The legal definition covers a set of acts—including killing, causing serious bodily or mental harm, and transferring children—“committed with intent to destroy, in whole or in part, a national, ethnical, racial or religious group, as such.” It isn’t difficult for governments to commit mass murder in ways that skirt this technical formulation, which is notoriously narrow and riddled with ambiguities. Many hairs have been split debating what constitutes intent to destroy a group “in part,” how destruction of a group “as such” is different from merely killing members of the group because they belong to it, and other points that perhaps only an international lawyer would appreciate. Notions of intent from criminal law are a poor tool for evaluating the intent of collective political projects. As Dirk Moses argues in his authoritative The Problems of Genocide, as long as they can point to any other discernible goal—to subjugate, dispossess, or enslave, or even to lash out and take revenge—states have a potential alibi against the charge of genocide. Apologists for mass violence have long seized upon these infirmities in the legal definition to derail allegations.
Legal interpretation, of course, does not occur in a vacuum. Just as important as the formal rules of international law are a set of unspoken, non-legal assumptions governing use of the “g-word.” Each of these rules has some plausibility, especially when considered in isolation. But powerful actors use the rules to weaponize genocide accusations with great effect, while subjecting others who use the term to censure, ridicule, and marginalization.
The first of these rules is that genocide, despite its narrow legal definition, is an evil greater than any other category of atrocity under international law, such as war crimes and crimes against humanity—and therefore nearly any violence is justified in preventing or stopping it. The second is that the Holocaust—which loomed large over the drafting of the convention—is the paradigmatic instance of genocide.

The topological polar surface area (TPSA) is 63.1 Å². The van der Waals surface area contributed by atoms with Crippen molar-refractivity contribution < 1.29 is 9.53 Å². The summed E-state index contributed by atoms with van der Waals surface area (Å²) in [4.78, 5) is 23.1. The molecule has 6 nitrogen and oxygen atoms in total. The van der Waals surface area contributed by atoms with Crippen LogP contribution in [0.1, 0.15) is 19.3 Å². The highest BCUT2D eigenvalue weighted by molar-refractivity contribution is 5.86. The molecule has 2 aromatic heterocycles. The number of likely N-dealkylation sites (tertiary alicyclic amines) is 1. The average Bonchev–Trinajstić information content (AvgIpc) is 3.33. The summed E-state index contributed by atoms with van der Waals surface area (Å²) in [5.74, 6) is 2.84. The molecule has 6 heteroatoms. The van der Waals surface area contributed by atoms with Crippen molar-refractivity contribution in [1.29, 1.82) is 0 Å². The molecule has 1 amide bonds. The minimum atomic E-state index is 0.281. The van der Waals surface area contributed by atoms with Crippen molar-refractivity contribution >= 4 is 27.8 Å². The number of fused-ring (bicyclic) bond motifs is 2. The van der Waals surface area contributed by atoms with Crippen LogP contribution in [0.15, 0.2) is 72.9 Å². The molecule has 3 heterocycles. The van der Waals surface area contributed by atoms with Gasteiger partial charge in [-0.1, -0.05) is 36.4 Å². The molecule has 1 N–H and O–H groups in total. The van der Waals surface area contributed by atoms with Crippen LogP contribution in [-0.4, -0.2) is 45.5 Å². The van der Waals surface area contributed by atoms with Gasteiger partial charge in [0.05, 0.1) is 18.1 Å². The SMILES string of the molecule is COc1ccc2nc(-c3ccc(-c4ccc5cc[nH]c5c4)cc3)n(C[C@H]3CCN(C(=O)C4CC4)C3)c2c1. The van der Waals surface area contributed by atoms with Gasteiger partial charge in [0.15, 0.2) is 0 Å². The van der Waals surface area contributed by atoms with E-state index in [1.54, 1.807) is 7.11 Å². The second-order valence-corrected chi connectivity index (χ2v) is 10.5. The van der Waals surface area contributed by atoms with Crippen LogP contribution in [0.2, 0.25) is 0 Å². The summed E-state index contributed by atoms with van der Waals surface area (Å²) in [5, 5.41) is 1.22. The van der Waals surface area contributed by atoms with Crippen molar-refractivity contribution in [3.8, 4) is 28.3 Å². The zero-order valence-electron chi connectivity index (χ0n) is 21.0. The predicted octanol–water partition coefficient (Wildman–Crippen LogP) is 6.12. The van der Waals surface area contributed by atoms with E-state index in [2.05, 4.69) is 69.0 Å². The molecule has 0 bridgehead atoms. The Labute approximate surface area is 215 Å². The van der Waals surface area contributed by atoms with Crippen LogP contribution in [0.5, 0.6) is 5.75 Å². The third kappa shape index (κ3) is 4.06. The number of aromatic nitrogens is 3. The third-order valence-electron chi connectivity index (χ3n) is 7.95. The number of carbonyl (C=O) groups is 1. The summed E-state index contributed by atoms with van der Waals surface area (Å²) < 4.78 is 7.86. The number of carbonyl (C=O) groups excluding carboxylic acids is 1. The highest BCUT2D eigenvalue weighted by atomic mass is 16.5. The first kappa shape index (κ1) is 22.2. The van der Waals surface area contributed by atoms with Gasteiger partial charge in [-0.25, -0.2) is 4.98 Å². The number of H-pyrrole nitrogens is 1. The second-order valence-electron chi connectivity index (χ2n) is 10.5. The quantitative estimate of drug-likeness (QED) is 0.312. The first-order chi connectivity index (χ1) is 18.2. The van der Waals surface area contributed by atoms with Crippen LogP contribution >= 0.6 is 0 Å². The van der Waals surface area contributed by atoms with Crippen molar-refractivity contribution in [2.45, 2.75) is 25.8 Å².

Thanks to the first rule, the stakes of knowing when genocide is happening are high. But the term’s legal ambiguities can make such determinations fraught. The second rule furnishes a convenient way of resolving these dilemmas, with the result that the power to act in the name of stopping genocide is most often mobilized by the states that can claim moral authority in connection with the Holocaust: Israel, which has at times presented its foundation as an act of reparation for the horrors of the Shoah, and the United States, pointing to its role as one of the liberators of the Nazi death camps.
It is unsurprising that these gatekeeping rules are expressed in how the Holocaust is memorialized. Yad Vashem, the national Holocaust memorial of the state of Israel and an obligatory stop for schoolchildren and foreign dignitaries alike, commemorates mass atrocities committed by the Nazis. Yet it is located on a hilltop adjacent to the remnants of the Palestinian village of Deir Yassin, site of the most infamous massacre carried out by Zionist militias during the 1948 Nakba, when more than 700,000 Palestinians were uprooted during the establishment of the state of Israel. There is nothing there to commemorate the massacre; instead, some of the houses of Deir Yassin have been converted into use as a mental health facility. It’s a stark metaphor for how claims that the Holocaust is the ultimate crime can be used to trivialize Palestinian dispossession.